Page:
So they packed up the whole Rabelaisian scene and moved it to Rungis. Well, not quite the whole thing: most of the ladies stayed behind and cultivated a new clientele, while the restaurants and bars tried hard to retain their raffish charm. But without their human props they were forced into vaguely Disney poses: they now had to cultivate their atmosphere; it no longer came on a silver platter.

    But here comes the good part. In all this, the sensible guys had not cooked up a plan for what to put in Les Halles’ place. The one thing they knew was that they didn’t want to keep all that cast iron and glass architecture; it looked too…well, unprogressive. So, because they could not agree, they did the only logical thing: they held an international design competition. With Phillip Johnson as chairman of the Jury.

    The Jury picked some Winners, but the public didn’t like any of them, and neither did the politicians. The public missed their messy markets, and so did the tourists. So the politicians ignored the Winners, and after five or more years of bickering over a now-bleak construction site, they finally came up with…a park and a suburban shopping mall!!


    Les Halles in its [their] final days, 1971. The cleared area in the foreground awaits construction of the Pompidou Centre.


    Halles cleared, Pompidou built, 1978.

    How it sat for a period of years while they squabbled about what to replace it with:


    What they replaced it with:


    They were slightly ashamed of the suburban shopping mall, so they put it mostly underground. The suburbanites cruise in to visit their mall, where they feel comfortable, and think they have spent the day in Paris.
















    Like South Street Seaport, but without any old buildings, and pretty much underground.
    Rational. Progressive. Sensible. Not a pipedream…

    The last word belongs to enzo, on Wired New York: “it looks like it's sucking central Paris down a drain into Hell!”

    The sanitized market in the suburb of Rungis (no smoking):

    No blue smocks.





    You want to See how Les Halles was?: Rent the Billy Wilder movie, Irma La Douce, with Shirley MacLaine and Jack Lemmon.
    You want to see how it is?: go down to your local mall in maybe Passaic or Huntington.

  6. #6
    Cyburbian ablarc's avatar
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    The winner. Believe it!


    Not the winner.



    Here we go again...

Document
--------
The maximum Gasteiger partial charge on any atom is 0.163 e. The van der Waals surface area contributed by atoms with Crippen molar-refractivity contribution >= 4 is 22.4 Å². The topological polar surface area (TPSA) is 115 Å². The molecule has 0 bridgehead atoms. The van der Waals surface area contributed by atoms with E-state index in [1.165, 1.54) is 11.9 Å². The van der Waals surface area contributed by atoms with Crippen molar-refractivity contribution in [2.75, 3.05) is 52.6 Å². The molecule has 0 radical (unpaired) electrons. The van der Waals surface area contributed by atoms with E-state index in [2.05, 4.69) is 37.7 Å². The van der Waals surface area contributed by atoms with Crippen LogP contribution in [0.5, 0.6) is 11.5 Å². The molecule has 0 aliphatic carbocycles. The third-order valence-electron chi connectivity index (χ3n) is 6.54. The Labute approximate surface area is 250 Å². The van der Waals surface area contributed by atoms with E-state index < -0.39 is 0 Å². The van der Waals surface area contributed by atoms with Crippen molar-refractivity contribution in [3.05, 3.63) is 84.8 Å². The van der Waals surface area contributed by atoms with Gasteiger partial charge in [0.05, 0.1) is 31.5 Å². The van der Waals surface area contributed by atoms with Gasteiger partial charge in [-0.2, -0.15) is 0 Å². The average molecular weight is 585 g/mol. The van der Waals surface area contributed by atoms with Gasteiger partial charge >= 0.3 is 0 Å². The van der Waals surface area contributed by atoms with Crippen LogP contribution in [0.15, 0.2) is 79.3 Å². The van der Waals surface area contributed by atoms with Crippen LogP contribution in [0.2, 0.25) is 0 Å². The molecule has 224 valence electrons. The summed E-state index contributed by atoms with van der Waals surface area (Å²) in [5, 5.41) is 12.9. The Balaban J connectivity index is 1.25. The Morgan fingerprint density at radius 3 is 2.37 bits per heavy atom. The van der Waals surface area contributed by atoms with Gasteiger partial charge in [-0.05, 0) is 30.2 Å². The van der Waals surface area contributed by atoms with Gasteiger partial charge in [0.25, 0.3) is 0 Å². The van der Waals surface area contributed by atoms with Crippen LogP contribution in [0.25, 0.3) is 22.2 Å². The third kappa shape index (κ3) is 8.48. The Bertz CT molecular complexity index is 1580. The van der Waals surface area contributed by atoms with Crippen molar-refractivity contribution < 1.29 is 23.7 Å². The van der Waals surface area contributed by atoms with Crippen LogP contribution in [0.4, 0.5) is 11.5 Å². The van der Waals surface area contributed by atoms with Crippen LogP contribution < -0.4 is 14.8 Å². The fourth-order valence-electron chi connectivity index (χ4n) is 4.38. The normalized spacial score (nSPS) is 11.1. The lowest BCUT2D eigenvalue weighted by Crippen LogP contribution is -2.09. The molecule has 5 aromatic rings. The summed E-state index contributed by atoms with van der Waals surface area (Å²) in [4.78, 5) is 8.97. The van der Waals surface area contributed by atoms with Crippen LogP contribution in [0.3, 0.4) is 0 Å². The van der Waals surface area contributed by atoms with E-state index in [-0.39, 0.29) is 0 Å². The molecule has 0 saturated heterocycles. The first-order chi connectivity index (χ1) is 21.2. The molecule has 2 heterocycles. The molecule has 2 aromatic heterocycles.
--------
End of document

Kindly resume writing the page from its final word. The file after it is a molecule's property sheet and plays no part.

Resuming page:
7. #7

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    Quote Originally posted by ablarc

    The winner. Believe it!


    Not the winner.



    Here we go again...
    Hum ... The second picture you have posted is not one of the projects of this competition ... it's a design from Leon Krier for the first competition back in the 1970s ...

    David Mangin's project has been chosen as a kind of masterplan, because it was the most economically sustainable ... but it has been dediced that Mangin won't design any of the actual buildings and park ...

  8. #8
    Cyburbian abrowne's avatar
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    I hate all of it except for this.

    ...still not clear on exactly why they tore down the original, either. Rash attempt at modernisation? Meh.

  9. #9
    jimi_d's avatar
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    Quote Originally posted by maarten
    For those of you who know Paris, yesterday it was announced that David Mangin is going to redesing the area known as Les Halles. Les Halles was developed in the 1970s, on a place where before that the big markets had been. The 19070s development wasn't liked that much, so now they're already redesigning.

    See this site (in French): http://www.projetleshalles.com/projet/projetseura.htm

    And for those who don't read French, in the NY Times: http://www.nytimes.com/2004/12/16/ar...gn/16hall.html
    They've picked the best of a bad lot. The only really interesting one of the others was the Maas plan, including a central Paris TGV station at les Halles. All of the projects seem rather lacklustre and none of them seems to have real purpose. Of course, everyone wishes the move to Rungis had never happened, and the 1970s Forum suffers as a result. However, the danger is of replacing the Forum with something worse. Unfortunately, I think all of these plans hold this distinction.

  10. #10
    ...still not clear on exactly why they tore down the original, either. Rash attempt at modernisation? Meh.
    Henry Hope Reed had a great quote about modernism -not very flattering to modernism, wish I could remember.